Did we mention the players look fat? Not in normal view, of course, but up close, the players don't look built like brick walls, they look like walls of lard. Didier Drogba is huge, and the creases of his shirt make it look like his belly is rolling over his shorts. Super Franky Lampard won't be impressed with his virtual alter-ego either. While we welcome any effort to make the players feel like they carry some weight on the pitch, and don't simply skate around on an ice-rink made of grass, this is going too far. We didn't sign up for Lard Ass United VS Five Bellies FC.
Another nail in the simulation coffin is the commentary. Again, play for 20 minutes and you'll think it's the best commentary you've ever heard, as you would expect with an EA sports title. But play more than a few games with the same team and you'll start to get very annoyed by repeated commentary for specific players. If I have to hear Sky Sports presenter Martin Tyler say Shaun Wright-Phillips is a "bundle of energy" one more time, I'm going to throw my controller at the TV. There are also points where it falls down, like when Martin gets very excited for nothing, or is completely calm when he should be jumping up and down and having a fit.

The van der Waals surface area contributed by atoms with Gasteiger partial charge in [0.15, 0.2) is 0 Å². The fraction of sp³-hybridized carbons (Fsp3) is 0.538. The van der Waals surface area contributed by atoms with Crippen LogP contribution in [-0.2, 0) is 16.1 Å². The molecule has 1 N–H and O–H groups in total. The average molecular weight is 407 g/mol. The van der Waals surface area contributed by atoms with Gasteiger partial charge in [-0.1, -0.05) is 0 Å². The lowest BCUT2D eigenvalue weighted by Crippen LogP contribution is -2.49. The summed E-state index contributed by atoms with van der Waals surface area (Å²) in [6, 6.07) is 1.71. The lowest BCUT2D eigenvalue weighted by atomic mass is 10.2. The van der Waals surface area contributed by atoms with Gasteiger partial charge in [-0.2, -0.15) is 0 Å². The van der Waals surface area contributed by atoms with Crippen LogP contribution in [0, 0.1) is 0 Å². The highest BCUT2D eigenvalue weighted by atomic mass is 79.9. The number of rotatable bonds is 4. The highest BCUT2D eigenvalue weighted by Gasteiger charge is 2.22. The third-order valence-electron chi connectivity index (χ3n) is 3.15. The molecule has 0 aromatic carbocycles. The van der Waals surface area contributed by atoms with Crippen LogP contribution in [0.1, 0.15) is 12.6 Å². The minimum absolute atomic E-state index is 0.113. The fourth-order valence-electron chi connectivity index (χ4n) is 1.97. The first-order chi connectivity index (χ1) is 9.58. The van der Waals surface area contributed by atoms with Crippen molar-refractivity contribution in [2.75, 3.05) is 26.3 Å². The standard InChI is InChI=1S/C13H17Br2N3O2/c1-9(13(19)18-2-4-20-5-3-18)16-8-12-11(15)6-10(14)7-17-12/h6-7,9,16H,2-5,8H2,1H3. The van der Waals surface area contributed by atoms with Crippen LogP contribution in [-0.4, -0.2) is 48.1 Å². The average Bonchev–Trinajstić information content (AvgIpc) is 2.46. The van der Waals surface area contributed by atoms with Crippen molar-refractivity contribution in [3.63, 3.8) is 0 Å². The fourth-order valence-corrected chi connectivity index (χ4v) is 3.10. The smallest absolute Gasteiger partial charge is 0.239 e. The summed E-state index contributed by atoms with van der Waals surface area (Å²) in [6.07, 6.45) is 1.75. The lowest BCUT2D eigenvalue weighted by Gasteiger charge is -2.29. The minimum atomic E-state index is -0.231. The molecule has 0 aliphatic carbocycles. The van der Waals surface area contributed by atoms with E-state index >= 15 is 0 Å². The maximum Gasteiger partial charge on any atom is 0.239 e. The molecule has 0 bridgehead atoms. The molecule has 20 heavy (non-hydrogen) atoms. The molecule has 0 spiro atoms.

Presentation apart, the game plays well enough. The impressive ball physics creates a much better feeling of randomness than in previous FIFA games, and is approaching the 'no two goals ever the same' feel of PES. It's not quite there, but again, a marked improvement. EA has also implemented a new manual mode of control, which is basically playing the game without any assists not only for passing and shooting, but for through balls and crosses too. This makes the game brutally hard. The games we played in manual resulted in numerous misplaced passes, woeful shots and a general war of attrition in the centre of the park. Think Everton VS Bolton on a bad day. While it feels like gamers willing to practice hard in this mode will certainly reap reward, we're not sure it's suitable for casual gamers who love FIFA for its high scoring games and pick up and play arcade feel.
When played with assists on though, it's still very hard to score. Dare we say it, even harder to score than in PES. How ironic. The fancy skills are practically useless in a multiplayer game, and it's almost impossible to go round a player. Instead you have to craft openings with slow building moves from the back, which is how it should be of course, but perhaps not this hard.
So, we finally turn our attention to the inevitable FIFA VS PES debate. This isn't for the decided, since the loyal will probably stick with their preferred game no matter what. This is for the undecided, the floating voter, the glory hunter, the one who goes where the money is. Should you wait a month and get PES 2008, or should you take the plunge and get FIFA 08 now?